Elk NetworkVineyards, Elk Habitat and a Conservationist

News Releases | June 1, 2009

June 1, 2009

Vineyards, Elk Habitat and a Conservationist

MISSOULA, Mont.—Vineyards ain’t elk habitat, but one conservationist can make them both a whole lot better.

Immediate past chairman of the board for the Rocky Mountain Elk Foundation, California winegrape farmer and vinter Andrew Hoxsey has been named the 2009 Napa Grower of the Year by the Napa Valley Grapegrowers.

The award recognizes leadership in sustainable farming techniques and land stewardship.

Napa County Agricultural Commissioner Dave Whitmer described Hoxsey as “simply a great farmer. He brings an innovative approach to his business and has always placed a high priority on farming with environmental stewardship and with his neighbors in mind.”

David Allen, Elk Foundation president and CEO, said, “Andy took care of business at the Elk Foundation in exactly the same way. As our lead volunteer for the past two years, he presided over conservation efforts that helped enhance or protect over 600,000 acres of habitat for elk and other wildlife.”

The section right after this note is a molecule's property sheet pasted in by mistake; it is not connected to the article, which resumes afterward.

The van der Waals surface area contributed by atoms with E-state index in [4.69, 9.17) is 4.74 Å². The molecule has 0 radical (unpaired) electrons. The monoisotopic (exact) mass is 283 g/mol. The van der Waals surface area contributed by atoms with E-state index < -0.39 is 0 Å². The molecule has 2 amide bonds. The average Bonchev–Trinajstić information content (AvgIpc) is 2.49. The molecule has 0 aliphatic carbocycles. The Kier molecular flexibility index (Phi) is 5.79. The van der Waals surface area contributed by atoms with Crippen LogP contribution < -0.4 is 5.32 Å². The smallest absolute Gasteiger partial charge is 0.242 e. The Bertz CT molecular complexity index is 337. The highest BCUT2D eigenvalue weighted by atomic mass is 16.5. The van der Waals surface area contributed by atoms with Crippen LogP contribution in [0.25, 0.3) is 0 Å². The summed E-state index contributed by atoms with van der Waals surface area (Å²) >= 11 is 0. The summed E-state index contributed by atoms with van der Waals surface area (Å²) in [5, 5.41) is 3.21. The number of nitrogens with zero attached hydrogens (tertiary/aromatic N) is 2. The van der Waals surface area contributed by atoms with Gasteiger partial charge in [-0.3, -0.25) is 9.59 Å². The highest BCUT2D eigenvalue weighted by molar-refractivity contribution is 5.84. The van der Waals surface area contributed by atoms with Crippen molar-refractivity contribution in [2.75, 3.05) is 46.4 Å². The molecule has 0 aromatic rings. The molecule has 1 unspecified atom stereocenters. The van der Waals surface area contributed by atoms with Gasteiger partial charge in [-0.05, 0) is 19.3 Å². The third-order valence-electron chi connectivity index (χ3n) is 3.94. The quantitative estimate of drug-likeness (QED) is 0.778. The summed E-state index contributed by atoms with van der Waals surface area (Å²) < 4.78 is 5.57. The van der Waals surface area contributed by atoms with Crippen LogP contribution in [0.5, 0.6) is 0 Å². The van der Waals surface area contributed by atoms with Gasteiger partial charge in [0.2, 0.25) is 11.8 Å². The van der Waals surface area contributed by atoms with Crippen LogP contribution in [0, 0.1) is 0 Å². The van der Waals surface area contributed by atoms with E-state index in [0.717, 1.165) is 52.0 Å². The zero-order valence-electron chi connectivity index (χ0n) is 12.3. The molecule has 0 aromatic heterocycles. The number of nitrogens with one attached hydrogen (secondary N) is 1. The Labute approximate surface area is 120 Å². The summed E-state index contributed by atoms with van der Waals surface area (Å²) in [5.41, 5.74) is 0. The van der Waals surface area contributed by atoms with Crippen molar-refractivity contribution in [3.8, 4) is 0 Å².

He added, “Andy served as our board chairman at a critical time in our history. His passion for RMEF and elk country has taken us to a new level of strategic focus. For that, we will be forever indebted.”

Hoxsey’s family owns a custom crush facility, Napa Wine Company in Oakville, where they crush grapes for their own wine. Andrew heads the 105-year-old farming operation, which is among the largest organic vineyards in the county. Of all the components of the family business, which was started by Hoxsey’s grandfather, Andrew said he’s most comfortable as a grower because “it is much more fulfilling to be with the soil. Conservation and sustainable farming are where my heart is.”

He said his 2009 Napa Grower of the Year award is recognition to every generation of his family that has passed the land down in better shape than when they took it over.

A life member and devoted supporter of RMEF, Hoxsey’s term as board chairman ended in March, when Joe Treadway of Asheville, N.C., succeeded him.